FRESH PERSPECTIVES: NUTS AND BOLTS OF PREPARING YOUR BEST ORAL ARGUMENT
FRESH PERSPECTIVES: NUTS AND BOLTS OF PREPARING YOUR BEST ORAL ARGUMENT1
By Janine Braxton
Janine Braxton is a partner at Martenson Hasbrouck & Simon who represents employers in state and federal courts with an emphasis on complex wage and hour representative PAGA and class actions. Janine also focuses on litigating individual discrimination and harassment claims and is a liaison to the California Lawyers Association’s Labor and Employment Executive Committee. Janine can be reached by email at email@example.com.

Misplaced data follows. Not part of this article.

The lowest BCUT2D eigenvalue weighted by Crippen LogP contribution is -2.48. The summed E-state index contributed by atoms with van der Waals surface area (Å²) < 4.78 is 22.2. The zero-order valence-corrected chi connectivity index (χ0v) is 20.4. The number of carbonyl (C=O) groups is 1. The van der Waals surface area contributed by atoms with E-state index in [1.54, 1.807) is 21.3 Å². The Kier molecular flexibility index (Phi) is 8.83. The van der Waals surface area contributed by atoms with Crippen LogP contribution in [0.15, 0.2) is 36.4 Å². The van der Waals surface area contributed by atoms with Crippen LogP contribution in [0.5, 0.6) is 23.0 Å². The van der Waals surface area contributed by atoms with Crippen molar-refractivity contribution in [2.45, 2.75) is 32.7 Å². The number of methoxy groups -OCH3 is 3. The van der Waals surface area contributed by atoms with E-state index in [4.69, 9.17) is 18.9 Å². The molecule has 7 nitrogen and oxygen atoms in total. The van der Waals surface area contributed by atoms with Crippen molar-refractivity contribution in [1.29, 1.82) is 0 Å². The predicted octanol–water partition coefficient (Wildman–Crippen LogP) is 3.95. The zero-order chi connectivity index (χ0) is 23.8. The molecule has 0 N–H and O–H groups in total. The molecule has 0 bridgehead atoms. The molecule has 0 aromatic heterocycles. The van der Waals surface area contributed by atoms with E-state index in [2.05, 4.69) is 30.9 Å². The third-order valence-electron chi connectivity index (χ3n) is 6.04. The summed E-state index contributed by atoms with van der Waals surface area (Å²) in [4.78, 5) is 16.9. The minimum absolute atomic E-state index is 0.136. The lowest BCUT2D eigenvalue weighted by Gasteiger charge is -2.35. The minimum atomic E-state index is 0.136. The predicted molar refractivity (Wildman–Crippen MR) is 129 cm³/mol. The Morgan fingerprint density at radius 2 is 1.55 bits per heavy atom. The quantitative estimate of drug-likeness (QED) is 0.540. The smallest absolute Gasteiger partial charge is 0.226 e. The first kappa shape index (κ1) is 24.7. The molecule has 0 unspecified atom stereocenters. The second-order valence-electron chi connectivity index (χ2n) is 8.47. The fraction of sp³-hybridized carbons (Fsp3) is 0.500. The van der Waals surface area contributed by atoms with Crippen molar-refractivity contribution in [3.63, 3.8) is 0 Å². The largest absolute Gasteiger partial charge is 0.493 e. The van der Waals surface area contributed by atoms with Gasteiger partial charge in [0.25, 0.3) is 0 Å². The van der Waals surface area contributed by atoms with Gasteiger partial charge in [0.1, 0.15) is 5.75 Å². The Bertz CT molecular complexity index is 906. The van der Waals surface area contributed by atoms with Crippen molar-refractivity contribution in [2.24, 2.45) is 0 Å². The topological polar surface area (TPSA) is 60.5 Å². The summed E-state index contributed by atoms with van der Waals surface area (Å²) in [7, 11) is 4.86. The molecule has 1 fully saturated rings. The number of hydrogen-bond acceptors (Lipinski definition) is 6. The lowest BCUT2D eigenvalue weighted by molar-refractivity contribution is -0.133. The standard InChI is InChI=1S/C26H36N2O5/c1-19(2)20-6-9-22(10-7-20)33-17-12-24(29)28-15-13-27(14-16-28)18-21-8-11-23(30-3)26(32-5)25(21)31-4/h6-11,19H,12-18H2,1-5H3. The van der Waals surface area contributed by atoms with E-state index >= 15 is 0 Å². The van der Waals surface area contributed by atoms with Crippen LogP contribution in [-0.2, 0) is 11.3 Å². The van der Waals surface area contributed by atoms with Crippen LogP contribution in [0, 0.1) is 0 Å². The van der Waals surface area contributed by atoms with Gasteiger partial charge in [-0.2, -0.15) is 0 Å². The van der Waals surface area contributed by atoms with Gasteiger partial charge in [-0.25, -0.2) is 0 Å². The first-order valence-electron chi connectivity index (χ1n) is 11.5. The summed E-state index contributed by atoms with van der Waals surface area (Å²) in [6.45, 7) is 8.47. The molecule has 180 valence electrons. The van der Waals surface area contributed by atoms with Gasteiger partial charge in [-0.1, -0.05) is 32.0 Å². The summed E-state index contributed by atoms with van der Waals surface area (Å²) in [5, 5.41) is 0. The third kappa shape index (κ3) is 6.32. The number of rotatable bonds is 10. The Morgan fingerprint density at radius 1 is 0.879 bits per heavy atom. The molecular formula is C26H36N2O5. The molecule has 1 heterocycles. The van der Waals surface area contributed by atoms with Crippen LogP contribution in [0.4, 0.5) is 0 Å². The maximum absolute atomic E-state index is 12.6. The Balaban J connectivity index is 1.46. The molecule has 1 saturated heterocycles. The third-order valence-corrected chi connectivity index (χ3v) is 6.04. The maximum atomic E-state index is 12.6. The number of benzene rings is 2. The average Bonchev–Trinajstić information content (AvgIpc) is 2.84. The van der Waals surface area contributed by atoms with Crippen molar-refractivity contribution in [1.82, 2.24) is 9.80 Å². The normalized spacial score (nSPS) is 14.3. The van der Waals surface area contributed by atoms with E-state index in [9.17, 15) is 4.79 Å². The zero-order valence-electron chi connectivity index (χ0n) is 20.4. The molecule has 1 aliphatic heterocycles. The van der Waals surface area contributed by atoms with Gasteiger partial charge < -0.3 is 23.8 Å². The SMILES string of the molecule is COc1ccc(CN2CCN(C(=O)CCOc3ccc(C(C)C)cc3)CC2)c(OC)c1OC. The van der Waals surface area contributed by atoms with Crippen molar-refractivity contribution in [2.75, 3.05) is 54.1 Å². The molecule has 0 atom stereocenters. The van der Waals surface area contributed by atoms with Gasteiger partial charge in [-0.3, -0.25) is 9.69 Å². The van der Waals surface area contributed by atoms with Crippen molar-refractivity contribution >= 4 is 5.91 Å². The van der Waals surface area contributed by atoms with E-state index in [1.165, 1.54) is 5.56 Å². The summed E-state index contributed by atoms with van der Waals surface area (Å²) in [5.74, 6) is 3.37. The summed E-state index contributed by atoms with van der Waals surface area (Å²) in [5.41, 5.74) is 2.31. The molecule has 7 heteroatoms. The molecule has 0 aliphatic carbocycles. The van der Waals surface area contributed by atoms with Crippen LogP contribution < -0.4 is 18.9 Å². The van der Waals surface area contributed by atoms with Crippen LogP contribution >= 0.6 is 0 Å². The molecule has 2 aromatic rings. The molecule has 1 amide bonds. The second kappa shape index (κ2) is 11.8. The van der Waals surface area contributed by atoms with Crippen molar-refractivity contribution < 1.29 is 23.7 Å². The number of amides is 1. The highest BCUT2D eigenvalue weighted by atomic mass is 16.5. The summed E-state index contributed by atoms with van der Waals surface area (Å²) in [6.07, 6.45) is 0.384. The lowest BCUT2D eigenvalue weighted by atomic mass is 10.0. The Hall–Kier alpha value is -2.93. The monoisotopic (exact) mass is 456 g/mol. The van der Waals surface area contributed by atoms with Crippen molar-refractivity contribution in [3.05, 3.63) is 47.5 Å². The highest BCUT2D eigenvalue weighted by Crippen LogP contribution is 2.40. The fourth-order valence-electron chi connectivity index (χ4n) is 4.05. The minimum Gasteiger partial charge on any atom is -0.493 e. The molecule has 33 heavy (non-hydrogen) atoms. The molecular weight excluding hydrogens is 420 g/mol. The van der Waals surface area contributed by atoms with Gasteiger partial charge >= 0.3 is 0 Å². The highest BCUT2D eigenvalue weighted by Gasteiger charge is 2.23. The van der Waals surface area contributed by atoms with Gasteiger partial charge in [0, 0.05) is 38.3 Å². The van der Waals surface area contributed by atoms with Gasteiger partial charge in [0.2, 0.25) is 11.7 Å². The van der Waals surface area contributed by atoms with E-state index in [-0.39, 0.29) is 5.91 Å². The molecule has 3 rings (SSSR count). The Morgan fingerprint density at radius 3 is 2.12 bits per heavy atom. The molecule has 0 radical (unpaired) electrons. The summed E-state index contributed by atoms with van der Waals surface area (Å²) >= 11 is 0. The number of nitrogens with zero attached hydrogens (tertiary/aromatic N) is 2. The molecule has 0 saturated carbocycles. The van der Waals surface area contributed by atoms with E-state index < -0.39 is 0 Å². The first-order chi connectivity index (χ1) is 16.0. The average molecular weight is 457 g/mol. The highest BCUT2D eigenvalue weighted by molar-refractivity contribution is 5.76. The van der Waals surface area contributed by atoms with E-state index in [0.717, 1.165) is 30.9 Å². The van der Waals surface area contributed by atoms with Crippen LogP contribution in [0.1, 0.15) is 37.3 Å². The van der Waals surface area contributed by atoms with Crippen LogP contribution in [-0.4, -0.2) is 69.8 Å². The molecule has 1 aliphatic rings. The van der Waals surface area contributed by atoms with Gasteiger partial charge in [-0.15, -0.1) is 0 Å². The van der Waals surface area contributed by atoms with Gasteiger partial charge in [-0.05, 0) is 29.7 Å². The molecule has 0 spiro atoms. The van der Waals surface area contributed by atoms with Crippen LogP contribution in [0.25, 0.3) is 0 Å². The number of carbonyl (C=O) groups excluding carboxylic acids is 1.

Oral arguments are an opportunity to persuade the court. They are the last opportunity a party has to convince the court before an order is issued. If you are fortunate, you were involved in the briefing and the court issued a tentative ruling. It is best if the tentative is in your favor. Even if there is no tentative or you were not involved in the briefing, there are steps you can take to make a compelling argument. Many years ago, as a new lawyer, I was not sure what to expect heading into oral arguments or how exactly to prepare. While the facts, arguments and issues are different for each case, I learned there are fundamental elements of preparation common to all great oral advocacy. Like many aspects of litigation, the more often oral arguments one makes, the better one becomes. Below are some quick tips that I learned and have found very helpful.